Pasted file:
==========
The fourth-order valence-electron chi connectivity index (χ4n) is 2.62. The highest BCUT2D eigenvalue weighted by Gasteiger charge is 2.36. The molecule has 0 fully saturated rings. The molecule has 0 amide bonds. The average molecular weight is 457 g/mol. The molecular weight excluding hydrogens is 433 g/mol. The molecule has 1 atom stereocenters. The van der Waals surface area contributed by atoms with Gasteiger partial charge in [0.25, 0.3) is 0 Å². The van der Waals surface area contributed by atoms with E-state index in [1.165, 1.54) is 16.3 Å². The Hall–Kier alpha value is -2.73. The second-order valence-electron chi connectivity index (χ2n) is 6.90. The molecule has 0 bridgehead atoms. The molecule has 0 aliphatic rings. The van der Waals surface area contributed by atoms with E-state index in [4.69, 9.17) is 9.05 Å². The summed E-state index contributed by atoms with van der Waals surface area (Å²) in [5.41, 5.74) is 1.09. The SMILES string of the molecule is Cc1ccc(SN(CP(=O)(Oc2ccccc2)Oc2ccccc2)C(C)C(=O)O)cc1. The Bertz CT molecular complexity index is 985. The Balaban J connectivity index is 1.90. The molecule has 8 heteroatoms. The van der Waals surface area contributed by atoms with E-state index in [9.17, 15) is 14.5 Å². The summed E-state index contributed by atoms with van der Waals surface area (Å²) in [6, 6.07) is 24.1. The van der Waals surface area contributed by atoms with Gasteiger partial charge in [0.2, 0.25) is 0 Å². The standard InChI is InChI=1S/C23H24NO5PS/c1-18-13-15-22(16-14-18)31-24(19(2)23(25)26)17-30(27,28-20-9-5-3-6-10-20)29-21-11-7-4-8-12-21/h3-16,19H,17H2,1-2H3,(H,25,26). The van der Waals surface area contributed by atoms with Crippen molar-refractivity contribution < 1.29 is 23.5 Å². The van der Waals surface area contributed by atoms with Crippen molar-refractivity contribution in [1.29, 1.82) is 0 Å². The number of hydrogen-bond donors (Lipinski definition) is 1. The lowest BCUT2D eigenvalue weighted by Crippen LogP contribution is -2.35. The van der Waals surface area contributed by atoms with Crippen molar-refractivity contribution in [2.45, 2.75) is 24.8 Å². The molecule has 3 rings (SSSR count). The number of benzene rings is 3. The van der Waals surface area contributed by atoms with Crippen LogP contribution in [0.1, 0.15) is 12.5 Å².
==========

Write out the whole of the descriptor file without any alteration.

The fourth-order valence-electron chi connectivity index (χ4n) is 2.62. The highest BCUT2D eigenvalue weighted by Gasteiger charge is 2.36. The molecule has 0 fully saturated rings. The molecule has 0 amide bonds. The average molecular weight is 457 g/mol. The molecular weight excluding hydrogens is 433 g/mol. The molecule has 1 atom stereocenters. The van der Waals surface area contributed by atoms with Gasteiger partial charge in [0.25, 0.3) is 0 Å². The van der Waals surface area contributed by atoms with E-state index in [1.165, 1.54) is 16.3 Å². The Hall–Kier alpha value is -2.73. The second-order valence-electron chi connectivity index (χ2n) is 6.90. The molecule has 0 bridgehead atoms. The molecule has 0 aliphatic rings. The van der Waals surface area contributed by atoms with E-state index in [4.69, 9.17) is 9.05 Å². The summed E-state index contributed by atoms with van der Waals surface area (Å²) in [5.41, 5.74) is 1.09. The SMILES string of the molecule is Cc1ccc(SN(CP(=O)(Oc2ccccc2)Oc2ccccc2)C(C)C(=O)O)cc1. The Bertz CT molecular complexity index is 985. The Balaban J connectivity index is 1.90. The molecule has 8 heteroatoms. The van der Waals surface area contributed by atoms with E-state index in [9.17, 15) is 14.5 Å². The summed E-state index contributed by atoms with van der Waals surface area (Å²) in [6, 6.07) is 24.1. The van der Waals surface area contributed by atoms with Gasteiger partial charge in [0.2, 0.25) is 0 Å². The standard InChI is InChI=1S/C23H24NO5PS/c1-18-13-15-22(16-14-18)31-24(19(2)23(25)26)17-30(27,28-20-9-5-3-6-10-20)29-21-11-7-4-8-12-21/h3-16,19H,17H2,1-2H3,(H,25,26). The van der Waals surface area contributed by atoms with Crippen molar-refractivity contribution < 1.29 is 23.5 Å². The van der Waals surface area contributed by atoms with Crippen molar-refractivity contribution in [1.29, 1.82) is 0 Å². The number of hydrogen-bond donors (Lipinski definition) is 1. The lowest BCUT2D eigenvalue weighted by Crippen LogP contribution is -2.35. The van der Waals surface area contributed by atoms with Crippen molar-refractivity contribution in [2.45, 2.75) is 24.8 Å². The molecule has 3 rings (SSSR count). The number of benzene rings is 3. The van der Waals surface area contributed by atoms with Crippen LogP contribution in [0.1, 0.15) is 12.5 Å².